A look at some of the most memorable — and fashionable — covers to grace record store shelves.
Like music videos, album covers are essential components of fashion history, marketing not only the singers, but also mirroring — and in some cases creating — the looks of the day. In 1958, Chuck Berry played with the return of the zoot suit as he flashed a smile and strummed his guitar on the cover of his album, "After School Session." In the Sixties, the influence of psychedelic fashion took hold as artists like The Grateful Dead and Jimi Hendrix began singing in their corduroy bell-bottoms about the virtues of getting stoned.
But usually, Rock star fashion was about sex. Andy Warhol shot the cover of The Rolling Stones’ "Sticky Fingers," which was basically the world’s most visible erection bulging through a pair of jeans. The gold zipper on the cover was a metaphor for the promise of the music inside: open this up and you can hear about — if not actually taste — the forbidden fruit. The clothes featured in Diana Ross’ self-titled disco opus in 1978 (shot by Francesco Scavullo) were relatively unremarkable, but what made the cover a fashion statement was the sexiness of the photo and the shot’s layout. The front of the jacket was the singer’s face and torso, while the back was a foldout of her well-toned legs in a pair of jeans. Diana Ross from the front and the back.
Equally provocative was Steven Meisel’s 1984 photograph of Madonna for the cover of "Like a Virgin." The portrait showed the singer lying on a bed in a white lace wedding dress and a belt whose buckle read "boy toy", capturing the sexual energy percolating beneath the priggish surface of the Reagan years and turning lace gloves into one of the year’s must-have accessories.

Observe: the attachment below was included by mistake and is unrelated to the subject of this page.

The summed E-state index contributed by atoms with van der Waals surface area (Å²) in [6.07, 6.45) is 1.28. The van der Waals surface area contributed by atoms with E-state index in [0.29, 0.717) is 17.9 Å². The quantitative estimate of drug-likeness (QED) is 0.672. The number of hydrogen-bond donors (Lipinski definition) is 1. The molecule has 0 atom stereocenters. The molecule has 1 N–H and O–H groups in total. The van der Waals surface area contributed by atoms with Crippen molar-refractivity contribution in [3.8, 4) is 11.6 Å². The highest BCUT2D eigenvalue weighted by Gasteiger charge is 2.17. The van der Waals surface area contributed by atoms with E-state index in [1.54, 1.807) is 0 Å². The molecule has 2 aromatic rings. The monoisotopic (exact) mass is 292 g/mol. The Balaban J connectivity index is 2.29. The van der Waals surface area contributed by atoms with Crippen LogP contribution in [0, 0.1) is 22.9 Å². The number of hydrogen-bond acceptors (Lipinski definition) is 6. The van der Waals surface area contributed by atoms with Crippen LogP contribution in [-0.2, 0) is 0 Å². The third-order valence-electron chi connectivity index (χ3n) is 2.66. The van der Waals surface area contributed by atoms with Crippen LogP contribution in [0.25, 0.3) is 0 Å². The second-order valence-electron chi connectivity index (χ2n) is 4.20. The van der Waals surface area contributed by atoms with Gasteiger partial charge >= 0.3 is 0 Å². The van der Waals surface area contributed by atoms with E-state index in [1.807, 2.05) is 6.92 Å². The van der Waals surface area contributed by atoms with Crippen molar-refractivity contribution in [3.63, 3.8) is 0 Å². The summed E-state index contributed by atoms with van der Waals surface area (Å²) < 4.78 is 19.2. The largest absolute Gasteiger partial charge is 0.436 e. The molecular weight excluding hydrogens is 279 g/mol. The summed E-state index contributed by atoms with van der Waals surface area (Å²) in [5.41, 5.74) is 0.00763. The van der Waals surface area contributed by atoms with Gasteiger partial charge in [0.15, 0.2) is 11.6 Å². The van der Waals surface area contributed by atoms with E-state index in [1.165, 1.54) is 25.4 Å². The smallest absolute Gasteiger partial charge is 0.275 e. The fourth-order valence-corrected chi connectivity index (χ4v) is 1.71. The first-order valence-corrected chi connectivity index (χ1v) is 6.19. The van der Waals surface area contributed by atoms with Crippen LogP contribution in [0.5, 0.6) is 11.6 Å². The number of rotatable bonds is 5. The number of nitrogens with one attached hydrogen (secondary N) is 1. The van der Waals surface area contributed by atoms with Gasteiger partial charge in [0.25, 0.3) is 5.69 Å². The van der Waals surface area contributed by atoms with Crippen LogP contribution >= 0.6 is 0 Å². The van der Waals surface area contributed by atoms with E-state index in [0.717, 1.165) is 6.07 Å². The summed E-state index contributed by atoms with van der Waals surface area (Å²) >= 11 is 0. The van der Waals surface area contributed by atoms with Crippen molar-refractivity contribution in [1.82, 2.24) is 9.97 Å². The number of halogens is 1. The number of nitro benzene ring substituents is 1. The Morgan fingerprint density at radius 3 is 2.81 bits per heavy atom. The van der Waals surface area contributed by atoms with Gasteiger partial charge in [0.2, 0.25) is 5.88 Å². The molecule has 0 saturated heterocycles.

Even more to the point were the artists who skipped the ephemeral fashion gestures of their eras and opted just to go naked. Paradoxically, that was the grandest gesture there was. In its day, the most shocking album cover of all was Blind Faith’s 1969 self-titled debut. It featured a nude Lolita-like nymphette holding a phallic looking model airplane that even a Humbert Humbert couldn’t have conjured. It took only a few weeks before a public outcry caused Atlantic Records to pull the cover, sending Blind Faith’s sales, along with the jet, into the stratosphere.After appearing on the cover of 1983’s "Nightclubbing" in a black power suit, Grace Jones opted to go naked the next time around. For "Island Life", the diva bared her warrior-like bod and proved for all time that androgyny is not synonymous with sexlessness. And then there were John and Yoko, who, literally, turned their backs on the camera for "Two Virgins," baring their butts for all the world to see. Their cover was censored, too.
The perennial interest in the naked has always been a preventative against going out of fashion. After all, an album or CD cover of a woman wearing this year’s favorite designer frock always runs the risk of looking like an artifact five years down the road. But a woman in her birthday suit...well, that just never seems to go out of style.
The annual Veuve Clicquot Polo Classic in Pacific Palisades this weekend drew Kate Hudson, Tracee Ellis Ross, Laura Dern and more. See pictures of the star-studded event on WWD.com. (📷: @chelsealaurenla) #wwdeye